- Solar Market Acceptance – Washington State has lagged behind some of the larger solar states, such as California and Hawaii, with market acceptance. However, over the last year, we have seen a change in our customer engagement in that the conversation has transitioned from angst over a system’s payback and financials to what is the best system for their home. From 2005 through 2018, the State’s aggressive incentive programs drove the market. Now, when driving through most neighborhoods, rooftop solar can be seen on a frequent basis! Combined with many people knowing someone who has gone solar and it being so prominent in the news on a continual basis, the interest is becoming mainstream. There are five stages of customer adoption of new technology. The 1st are the Innovators, who are the first to “dip their toe in the water.” These were the few that went solar from the ’70s up to about 2008. The 2nd are the Early Adopters, who drove the market until recently. Now we are at the beginning of the 3rd stage, the Early Majority which is driven by affordable prices, technology awareness, and then everyone else is doing it mentality. The remaining stages are the Late Majority and Laggards. More information about these five stages can be found here.
- Puget Sound Region Economy – The greater Seattle area has one of the Nation’s highest household incomes, and with the prices of solar having fallen until recently, solar has become accessible to a larger population base.
- Climate Change Angst – Since the demographics of our region are environmentally conscious, most prospective solar customers are extremely concerned with the state of the nation and the health of the planet. With climate change having transitioned from “this-or-that will happen ten to twenty years from now” to “it is happening NOW!” combined with many recent anti-environmental policies, more and more people in good conscience can no longer continue contributing to the problem. Instead, they are empowering themselves by producing their own green energy.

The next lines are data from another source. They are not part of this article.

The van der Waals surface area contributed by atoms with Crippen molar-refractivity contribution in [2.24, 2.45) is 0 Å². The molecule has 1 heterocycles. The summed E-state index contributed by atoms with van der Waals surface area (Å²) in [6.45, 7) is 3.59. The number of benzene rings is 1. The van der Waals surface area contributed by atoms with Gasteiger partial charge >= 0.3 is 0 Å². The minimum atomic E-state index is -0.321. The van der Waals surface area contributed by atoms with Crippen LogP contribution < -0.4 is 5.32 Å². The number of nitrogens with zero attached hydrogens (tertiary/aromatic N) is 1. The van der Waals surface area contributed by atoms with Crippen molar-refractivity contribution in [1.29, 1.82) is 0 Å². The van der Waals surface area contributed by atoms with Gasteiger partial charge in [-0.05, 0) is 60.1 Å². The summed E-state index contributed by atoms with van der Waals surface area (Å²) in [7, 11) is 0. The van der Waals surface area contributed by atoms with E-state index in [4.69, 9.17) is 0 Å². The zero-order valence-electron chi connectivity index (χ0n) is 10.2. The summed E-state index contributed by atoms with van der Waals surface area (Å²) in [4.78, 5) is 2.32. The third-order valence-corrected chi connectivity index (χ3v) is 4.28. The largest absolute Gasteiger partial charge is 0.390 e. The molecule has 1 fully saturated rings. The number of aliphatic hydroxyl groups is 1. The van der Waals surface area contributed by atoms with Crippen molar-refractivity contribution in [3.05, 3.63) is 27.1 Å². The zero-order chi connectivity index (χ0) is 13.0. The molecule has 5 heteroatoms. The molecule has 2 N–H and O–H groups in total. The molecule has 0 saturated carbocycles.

- National Energy Policy – With the drastic change in the national energy policy focusing on antiquated and polluting fuel sources, such as easing pollution restrictions, opening up sensitive areas to oil exploration, subsidizing the coal industry, and foreign policies for secure and cheap oil (trillions of dollars annually), the majority of this region’s residents are angry and want change. Going solar empowers people to control where their tax dollars go by redirecting them away from harmful policies and towards a national renewable energy policy! For an average price system of $20,000, the 30% federal income tax credit results in $6,000 towards a renewable portfolio and $6,000 “less” for oil and coal subsidies.
- Weakening Economy – Those who fear a weakening economy and loss of trust in the stock market are diversifying their investments by re-investing in their home with a solar energy system. It’s a stable investment that has a known return based on offsetting the house’s electric usage and increasing the resale value of the home. Most homeowners are seeing a ten to fifteen-year payback, which doesn’t even include the additional home resale value.
This study does have some missing information that is necessary to translate this 4.1% into a solar system financial analysis. The most obvious is that a $20,000 6.5kW size system on a $2,000,000 home isn’t going to raise the resale price by $80,000 (4x the initial cost of the system). A small $8,000 system versus a very large $40,000 system is going to result in each system equally raising the resale value the same. The smaller system may raise it by 1.5% and the larger one by 8%. This is really an unknown since just the fact of solar being on the house, regardless of how effective it is, will make it more desirable, whereas a very large system might need to show financial savings to the buyer to justify a higher value.
Other unknowns are:
- Does the system have a Tesla Powerwall and/or high-quality solar panels such as SunPower?
- How does the age of the system factor in?
- What is the average size system for this data and the solar access of the system? (South versus East facing and no shading versus significant shading)
To keep it simple, we’ll go with the numbers at hand. If a 6.5kW system increases the resale value by $16,000, then to take the size of the system into account, this is approximately a $2,500 increase for every 1.0kW of solar. A 2.0kW system is an increase of $5,000, and a 10.0kW system is $25,000. To shoot for better accuracy, penalize for:
- Every 1.0kW above the average system (in our case, it’s 6.5kW)
- Older systems (less for systems with higher quality modules such as SunPower)
- Systems with below-average solar access.
For those of you that have solar on your home, have fun with the math. Perspective, solar home buyers, trying to make sense of all of this, and those of you thinking of going solar… well, just give us a call so we can walk you through the numbers!
This post originally appeared on the SunPower Resource Blog.